The court reasoned that Texas had to prove that racial and language minorities could easily obtain the ID without cost or major inconvenience. The court then found that Texas failed to meet this burden. As such, the voter ID would, in fact, have a retrogressive effect on racial and language minorities, thus making them worse off relative to the general populace with regards to voting.
Read more below the jump. Notably, when it came to access to voter ID, the court cited the testimony of Rep. Trey Martinez Fischer and Sen. Carlos Uresti:
“Reinforcing this proposition, Texas Representative Trey Martinez Fischer, who represents a district which includes the city of San Antonio and its outskirts, testified that “you will not find a DPS office from downtown San Antonio to the western boundary, which is heavily concentrated with African-Americans, and particularly Hispanics.” Trial Tr. 7/10/2012 (AM) 119:23-25. State Senator Carlos Uresti echoed this concern, testifying that in his district-which is “70 percent Hispanic, about 5 percent African American”-“[t]here are some towns . . . where the nearest DPS office is about a 100 to 125 mile one way” trip away. Trial Tr. 7/12/2012 (AM) 7:16-8:1. And far from disputing the long travel times imposed by the dearth of DPS offices, Texas's counsel told us that “I don't think that the facts of the geographic distances [between DPS offices]are necessarily contested.” Trial Tr. 7/13/2012 52:4-5.”
The court summarized the case as such:
“To sum everything up: section 5 prohibits covered states from implementing voting laws that will have a retrogressive effect on racial minorities. See Beer, 425 U.S. at 141. Texas, seeking to implement its voter ID law, bears the burden of proof and must therefore show that SB 14 lacks retrogressive effect. Georgia, 411 U.S. at 538. But as we have found, everything Texas has submitted as affirmative evidence is unpersuasive, invalid, or both. Moreover, uncontested record evidence conclusively shows that the implicit costs of obtaining SB 14-qualifying ID will fall most heavily on the poor and that a disproportionately high percentage of African Americans and Hispanics in Texas live in poverty. We therefore conclude that SB 14 is likely to lead to “retrogression in the position of racial minorities with respect to their effective exercise of the electoral franchise.” Beer, 425 U.S. at 141. Given this, and given that Texas must show that SB 14 lacks both discriminatory purpose and effect, we have no need to examine whether the law was enacted with discriminatory purpose. Accordingly, we shall deny Texas's request for declaratory relief.”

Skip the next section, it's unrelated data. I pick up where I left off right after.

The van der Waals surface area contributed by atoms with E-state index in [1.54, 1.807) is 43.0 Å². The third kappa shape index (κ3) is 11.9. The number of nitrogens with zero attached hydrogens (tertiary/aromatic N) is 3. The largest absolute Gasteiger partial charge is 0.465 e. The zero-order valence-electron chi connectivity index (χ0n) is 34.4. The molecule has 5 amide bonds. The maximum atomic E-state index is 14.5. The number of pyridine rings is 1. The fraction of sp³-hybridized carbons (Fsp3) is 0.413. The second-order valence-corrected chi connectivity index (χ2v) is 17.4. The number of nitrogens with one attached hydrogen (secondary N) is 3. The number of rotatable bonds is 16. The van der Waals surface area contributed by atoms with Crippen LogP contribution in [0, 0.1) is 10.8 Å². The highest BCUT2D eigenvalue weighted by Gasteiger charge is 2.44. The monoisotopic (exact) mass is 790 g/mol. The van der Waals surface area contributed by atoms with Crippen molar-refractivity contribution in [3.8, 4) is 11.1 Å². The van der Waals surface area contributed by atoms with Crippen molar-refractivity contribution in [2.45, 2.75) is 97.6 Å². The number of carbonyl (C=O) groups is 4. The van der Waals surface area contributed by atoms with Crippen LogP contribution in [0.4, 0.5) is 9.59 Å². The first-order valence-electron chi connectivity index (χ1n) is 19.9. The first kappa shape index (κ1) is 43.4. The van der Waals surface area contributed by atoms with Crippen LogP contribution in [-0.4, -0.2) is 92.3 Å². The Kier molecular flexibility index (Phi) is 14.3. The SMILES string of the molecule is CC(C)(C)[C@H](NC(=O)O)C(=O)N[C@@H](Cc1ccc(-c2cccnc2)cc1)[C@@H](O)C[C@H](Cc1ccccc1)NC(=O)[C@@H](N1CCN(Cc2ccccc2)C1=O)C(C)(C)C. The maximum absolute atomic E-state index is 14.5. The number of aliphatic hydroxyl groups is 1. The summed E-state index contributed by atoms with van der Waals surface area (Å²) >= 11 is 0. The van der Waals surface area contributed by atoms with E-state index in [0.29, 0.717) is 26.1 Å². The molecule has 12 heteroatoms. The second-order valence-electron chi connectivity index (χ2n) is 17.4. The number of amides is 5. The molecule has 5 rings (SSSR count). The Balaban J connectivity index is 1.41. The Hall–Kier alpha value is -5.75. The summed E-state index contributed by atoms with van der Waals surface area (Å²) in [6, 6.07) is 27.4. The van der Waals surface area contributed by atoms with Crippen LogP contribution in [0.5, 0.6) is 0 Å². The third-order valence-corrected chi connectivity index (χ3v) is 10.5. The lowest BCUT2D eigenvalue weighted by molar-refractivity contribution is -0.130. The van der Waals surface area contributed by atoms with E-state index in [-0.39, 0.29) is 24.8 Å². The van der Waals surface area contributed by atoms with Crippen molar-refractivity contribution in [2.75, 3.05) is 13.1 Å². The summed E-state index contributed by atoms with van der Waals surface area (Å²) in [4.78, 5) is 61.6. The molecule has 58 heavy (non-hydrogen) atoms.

The inception of the voter ID law push is fairly well documented. Organizations such as the innocuously-named American Legislative Exchange Council (ALEC) were all too willing to help states implement voter ID laws, according to an article from News21.
According to News21:
“Lawmakers proposed 62 photo ID bills in 37 states in the 2011 and 2012 sessions, with multiple bills introduced in some states. Ten states have passed strict photo ID laws since 2008.”
“[M]ore than half of the 62 bills were sponsored by members or conference attendees of the American Legislative Exchange Council (ALEC), a Washington, D.C., tax-exempt organization.”
Since the Marion decision and the subsequent passage of voter ID laws in several states, court challenges to voter ID laws have met with mixed results.
In May, the federal appeals court in D.C. rejected an Alabama challenge to the constitutionality of the Voting Rights Act. A voter ID requirement in South Carolina also failed to obtain preclearance from the Justice Department and is up for judicial review in D.C. this week. This month, a Pennsylvania state court upheld a challenge to that state's new voter ID law, and that case is set to go before the Pennsylvania Supreme Court, though the parties are currently wrangling over a September versus October hearing date.
Today's ruling joins that class and doesn't necessarily resolve the issue for Texas voters. As we pointed out in July at the conclusion of the trial, appeals to the Supreme Court loom. If the Supreme Court even agrees to hear the case, it still has to be briefed, argued, and decided. If Texas loses there, there is no voter ID requirement. If Texas wins, it could happen after the general election (so, no voter ID requirement this time around) or it could happen so close in time to the election that implementing the law is simply impossible.
Check out our poll tax analysis of SB 14 from last year; review our initial take on the Voter ID Complaint; and more coverage of the Voter ID law and this suit here and here. See also our review of the Alabama constitutional challenge and the impact of Voter ID on Texans with disabilities.
The case is State of Texas v. Holder, 12-CV-128, in the United States District Court for the District of Columbia.